Boro Park Snapshot: Amor Fine Jewelry
One thing that will always have value, is jewelry. Since mankind is created, jewelry has been a significant part of society. We see it throughout Tanach in various places. For example, when Rivka Emeinu was chosen for Yitzchak or when the woman gave of their own collection to beutify the Mishkan. We see it when we marry off our children, we invest so much in the jewelery. We start with a ring at the engagement and a watch at the wedding. Without even realizing, it has become a huge part of our religion and culture.
Zalmon Minkowitz and his wife, Simcha Minkowitz, are proud owners of Amor Fine Jewelry. Located in the heart of Boro Park at 4606 13th avenue. He has been in the jewelry business for eighteen years. He opened this shop two years ago. However, before he opened this store, he worked for a family owned business in Crown Heights and eight years ago opened a location in Woodridge, New York.
“It's my first job. I mean I gave haircuts in yeshivah, I always loved to make a buck.” Zalmon says jokingly, to boropark24.com’s Heshy Rubinstein, in an interview after being asked about other businesses he's been involved in.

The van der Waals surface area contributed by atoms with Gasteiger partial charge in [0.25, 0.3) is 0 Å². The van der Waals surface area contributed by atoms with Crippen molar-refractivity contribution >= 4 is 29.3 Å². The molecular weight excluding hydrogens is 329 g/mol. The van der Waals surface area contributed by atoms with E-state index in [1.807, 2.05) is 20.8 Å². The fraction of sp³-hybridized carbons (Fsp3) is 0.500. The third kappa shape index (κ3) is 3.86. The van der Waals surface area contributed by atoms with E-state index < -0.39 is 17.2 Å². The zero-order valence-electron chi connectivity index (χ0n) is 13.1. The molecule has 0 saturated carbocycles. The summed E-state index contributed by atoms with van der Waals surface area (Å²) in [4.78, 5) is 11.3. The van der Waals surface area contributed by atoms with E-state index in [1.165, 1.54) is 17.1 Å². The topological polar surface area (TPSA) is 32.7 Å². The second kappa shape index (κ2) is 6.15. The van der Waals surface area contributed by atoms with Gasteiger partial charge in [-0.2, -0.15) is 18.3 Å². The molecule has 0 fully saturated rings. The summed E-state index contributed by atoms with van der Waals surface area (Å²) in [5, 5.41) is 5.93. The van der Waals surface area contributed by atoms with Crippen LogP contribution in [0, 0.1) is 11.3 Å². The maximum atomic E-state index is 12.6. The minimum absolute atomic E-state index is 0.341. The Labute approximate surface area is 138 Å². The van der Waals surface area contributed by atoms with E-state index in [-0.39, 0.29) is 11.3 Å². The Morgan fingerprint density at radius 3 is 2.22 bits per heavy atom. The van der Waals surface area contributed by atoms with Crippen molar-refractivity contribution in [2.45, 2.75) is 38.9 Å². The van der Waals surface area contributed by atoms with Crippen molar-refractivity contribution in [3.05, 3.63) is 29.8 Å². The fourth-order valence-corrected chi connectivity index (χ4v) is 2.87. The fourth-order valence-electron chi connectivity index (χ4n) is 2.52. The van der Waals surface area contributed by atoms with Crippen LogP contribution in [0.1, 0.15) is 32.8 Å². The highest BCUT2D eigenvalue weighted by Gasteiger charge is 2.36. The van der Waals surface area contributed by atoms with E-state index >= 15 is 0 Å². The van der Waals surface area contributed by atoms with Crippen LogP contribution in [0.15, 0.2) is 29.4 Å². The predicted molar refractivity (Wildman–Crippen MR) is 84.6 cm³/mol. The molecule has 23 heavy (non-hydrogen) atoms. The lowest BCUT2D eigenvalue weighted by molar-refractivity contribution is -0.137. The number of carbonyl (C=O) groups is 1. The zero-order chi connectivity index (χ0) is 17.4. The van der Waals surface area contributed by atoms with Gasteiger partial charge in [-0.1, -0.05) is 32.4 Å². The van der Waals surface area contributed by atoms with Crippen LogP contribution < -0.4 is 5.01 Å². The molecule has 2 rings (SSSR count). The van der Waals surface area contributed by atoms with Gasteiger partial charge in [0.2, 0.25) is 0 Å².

In his Brooklyn location, Zalmon, only deals with real diamonds. He does offer what he calls a “cruise line” in Woodridge. It's jewelry made of simulated stones. He says it resembles a cubic zirconia (CZ) stone but it is a much higher quality product.
When you are doing something for a long time, there is always a story to tell. Zalmon recalls a woman walking into his upstate store and asking how much a specific pair of earrings would coast. His wife, who was working the store at the time, replied that it had an $1899 price tag. “The costumer pulled out a twenty and asked for the change.”
Zalmon himself hand picks every piece of jewelry he showcases. He carefully curates a gorgeous array of options. Everything he sells is of upmost quality. “I want to be here for simchas and exciting occasions. I always love to see a customer walk in with a smile and leave with an even bigger one.” Mr. Minkowitz says, “I just want them to be happy.”